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Why Students Cheat

The Science of Student Cheating: Motives and Ways Out

Reading Time: 5 minutes(Last Updated On: 2019/11/13)

The problem of academic dishonesty is growing at an enormous pace. Google alone gives over 261M results to the “how to cheat on a test” search request. And while some educators argue wholeheartedly that only trust to their students can actually inspire them to be as authentic in their study as the institution expects, others register unprecedentedly high levels of plagiarism in learners’ papers.

One way or another, the matter of academic misconduct is evolving, transforming, and gains new, unexpected edges that are definitely worth addressing.

Students’ motives to cheat

There is a variety of reasons that stimulate learners to resort to cheating in one way or another. But when analyzed in-depth, it’s getting clear that academia itself is the one that creates obstacles for students to then “overcome”.  

Let’s break down what are the most distinguished causes of academic dishonesty among learners.

  •  Focus on the final result over mastery 

Being outdated and quite conservative in their ability to adapt, most educational systems still praise the final results aka grades over the actual student effort and knowledge in the field. This sends a very clear message to all of the learners out there: “We don’t care what you do during the semester, your paper/exam grade is what really matters”.

As a result, students just won’t be hustling for the whole period but rather do what they “should” on the exam to get that desired rank.

  •  Heavy workloads 

According to Challenge Success research, 59% of students claim they “have too much homework”, which is listed as one of the major sources of stress. As more and more educators demand to “do it all”, students feel justified to cheat for keeping up with the increasing burden of tasks and maintain their status in a success-focused environment.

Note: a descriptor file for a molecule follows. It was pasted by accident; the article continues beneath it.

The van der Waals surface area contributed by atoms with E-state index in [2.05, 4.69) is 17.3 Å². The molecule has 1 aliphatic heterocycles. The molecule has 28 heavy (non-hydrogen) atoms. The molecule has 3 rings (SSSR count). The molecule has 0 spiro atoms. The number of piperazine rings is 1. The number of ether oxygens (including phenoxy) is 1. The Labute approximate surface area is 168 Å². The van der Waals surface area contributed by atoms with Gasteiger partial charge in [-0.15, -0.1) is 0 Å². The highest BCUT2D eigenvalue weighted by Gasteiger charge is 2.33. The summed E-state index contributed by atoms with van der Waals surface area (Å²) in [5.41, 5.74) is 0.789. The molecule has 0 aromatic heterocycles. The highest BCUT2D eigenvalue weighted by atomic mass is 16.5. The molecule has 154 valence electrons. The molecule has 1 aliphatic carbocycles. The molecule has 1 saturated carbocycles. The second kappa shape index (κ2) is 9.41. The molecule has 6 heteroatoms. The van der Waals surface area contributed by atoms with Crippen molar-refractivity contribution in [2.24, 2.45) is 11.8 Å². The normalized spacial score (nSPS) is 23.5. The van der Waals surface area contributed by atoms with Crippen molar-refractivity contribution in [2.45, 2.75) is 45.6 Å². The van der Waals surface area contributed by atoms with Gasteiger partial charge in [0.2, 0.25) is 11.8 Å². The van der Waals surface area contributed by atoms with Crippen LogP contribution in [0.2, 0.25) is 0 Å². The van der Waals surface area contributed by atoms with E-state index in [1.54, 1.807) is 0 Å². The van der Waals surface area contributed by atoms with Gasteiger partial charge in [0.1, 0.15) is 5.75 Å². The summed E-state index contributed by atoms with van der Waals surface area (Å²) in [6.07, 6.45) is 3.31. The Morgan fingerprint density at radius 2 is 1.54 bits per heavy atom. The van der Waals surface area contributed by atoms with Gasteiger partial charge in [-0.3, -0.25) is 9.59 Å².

Thus, 71% of students listed overall workload and homework as their major source of stress, 75% feel “often” or “always” stressed by their schoolwork, and 74% worry “quite a bit” or “a lot” about taking assessments.

  •  International students 

Coming from various backgrounds and having to deal with a great deal of cultural shock, it’s very hard for international students to keep up with the institution’s expectations in regard to academic integrity. First and foremost, language can be a problem, which pushes these students to resort to cheating to get a better grade and therefore, not being expelled. 

With the growing number of Chinese students studying abroad, the phenomenon of their academic dishonesty and poor academic performance has been studied extensively in recent years.

  •  No proper plagiarism-related education 

At all times, students in the majority of educational institutions have had a very diverse understanding of academic integrity and plagiarism.

In China, it's often acceptable to copy and paste part of someone else's work into your own paper without quoting the original author. To help bridge the gap, Gao took part in a recent initiative with several other Purdue students to create a new honor code.

Yumin Gao, a senior studying engineering in Purdue University

No basic education on what’s considered plagiarism, how to cite material, and what the repercussions will be applied to those who neglect the rules leave freshmen with their own, predominantly intuitive, wisdom on the subject. For England, it resulted in 2,735 penalties issued to students in schools and colleges across the country in 2018. 

  •  Highly competitive academic and social environment 

As achievement is deemed paramount in our society and Facebook posts like “Accepted to Harvard” collect hundreds of likes, 51% of learners feel the pressure to meet the expectations of their parents and 52% – to be accepted by their peers.

What’s more, the success-focused community has shaped a distinct notion in 57% of students that can be expressed as “successful people should do what they have to win, even if others consider it cheating”.

High achievers or so-called “grade-hungry students” are the product of this overwhelming pressure coming from every corner. They are especially prone to doing all it takes to get their highest grades and get praised by society.

I don’t think there’s any question that students have become more competitive, under more pressure, and, as a result, tend to excuse more from themselves and other students, and that’s abetted by the adults around them.